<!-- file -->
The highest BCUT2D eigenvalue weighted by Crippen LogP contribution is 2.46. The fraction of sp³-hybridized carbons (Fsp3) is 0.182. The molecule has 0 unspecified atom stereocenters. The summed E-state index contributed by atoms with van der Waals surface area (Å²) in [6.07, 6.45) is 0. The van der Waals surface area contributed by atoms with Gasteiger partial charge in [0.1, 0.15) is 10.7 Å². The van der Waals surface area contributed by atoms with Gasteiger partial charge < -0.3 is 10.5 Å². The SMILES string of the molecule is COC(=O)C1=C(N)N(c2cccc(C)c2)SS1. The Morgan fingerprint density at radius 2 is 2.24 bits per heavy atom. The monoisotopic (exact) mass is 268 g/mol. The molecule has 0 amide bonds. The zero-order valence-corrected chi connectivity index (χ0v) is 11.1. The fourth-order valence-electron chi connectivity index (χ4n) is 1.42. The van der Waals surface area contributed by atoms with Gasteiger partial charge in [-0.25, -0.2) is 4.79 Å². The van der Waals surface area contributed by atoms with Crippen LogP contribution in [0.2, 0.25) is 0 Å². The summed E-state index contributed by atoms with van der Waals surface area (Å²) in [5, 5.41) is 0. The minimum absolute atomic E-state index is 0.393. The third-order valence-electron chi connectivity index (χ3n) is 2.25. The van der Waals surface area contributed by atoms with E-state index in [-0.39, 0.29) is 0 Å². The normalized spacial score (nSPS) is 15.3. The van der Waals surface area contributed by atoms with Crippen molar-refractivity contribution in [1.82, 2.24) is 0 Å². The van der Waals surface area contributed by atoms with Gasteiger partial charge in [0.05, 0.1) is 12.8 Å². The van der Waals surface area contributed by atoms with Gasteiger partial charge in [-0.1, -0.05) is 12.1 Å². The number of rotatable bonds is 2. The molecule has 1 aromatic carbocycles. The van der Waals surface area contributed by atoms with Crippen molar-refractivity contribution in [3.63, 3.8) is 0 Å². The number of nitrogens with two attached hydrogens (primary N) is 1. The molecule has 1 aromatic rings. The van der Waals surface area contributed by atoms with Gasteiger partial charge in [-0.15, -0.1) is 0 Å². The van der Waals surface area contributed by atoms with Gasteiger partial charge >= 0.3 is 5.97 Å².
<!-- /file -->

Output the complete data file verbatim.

The highest BCUT2D eigenvalue weighted by Crippen LogP contribution is 2.46. The fraction of sp³-hybridized carbons (Fsp3) is 0.182. The molecule has 0 unspecified atom stereocenters. The summed E-state index contributed by atoms with van der Waals surface area (Å²) in [6.07, 6.45) is 0. The van der Waals surface area contributed by atoms with Gasteiger partial charge in [0.1, 0.15) is 10.7 Å². The van der Waals surface area contributed by atoms with Gasteiger partial charge < -0.3 is 10.5 Å². The SMILES string of the molecule is COC(=O)C1=C(N)N(c2cccc(C)c2)SS1. The Morgan fingerprint density at radius 2 is 2.24 bits per heavy atom. The monoisotopic (exact) mass is 268 g/mol. The molecule has 0 amide bonds. The zero-order valence-corrected chi connectivity index (χ0v) is 11.1. The fourth-order valence-electron chi connectivity index (χ4n) is 1.42. The van der Waals surface area contributed by atoms with Gasteiger partial charge in [-0.25, -0.2) is 4.79 Å². The van der Waals surface area contributed by atoms with Crippen LogP contribution in [0.2, 0.25) is 0 Å². The summed E-state index contributed by atoms with van der Waals surface area (Å²) in [5, 5.41) is 0. The minimum absolute atomic E-state index is 0.393. The third-order valence-electron chi connectivity index (χ3n) is 2.25. The van der Waals surface area contributed by atoms with E-state index in [-0.39, 0.29) is 0 Å². The normalized spacial score (nSPS) is 15.3. The van der Waals surface area contributed by atoms with Crippen molar-refractivity contribution in [1.82, 2.24) is 0 Å². The van der Waals surface area contributed by atoms with Gasteiger partial charge in [0.05, 0.1) is 12.8 Å². The van der Waals surface area contributed by atoms with Gasteiger partial charge in [-0.1, -0.05) is 12.1 Å². The number of rotatable bonds is 2. The molecule has 1 aromatic carbocycles. The van der Waals surface area contributed by atoms with Crippen molar-refractivity contribution in [3.63, 3.8) is 0 Å². The number of nitrogens with two attached hydrogens (primary N) is 1. The molecule has 1 aromatic rings. The van der Waals surface area contributed by atoms with Gasteiger partial charge in [-0.15, -0.1) is 0 Å². The van der Waals surface area contributed by atoms with Gasteiger partial charge >= 0.3 is 5.97 Å².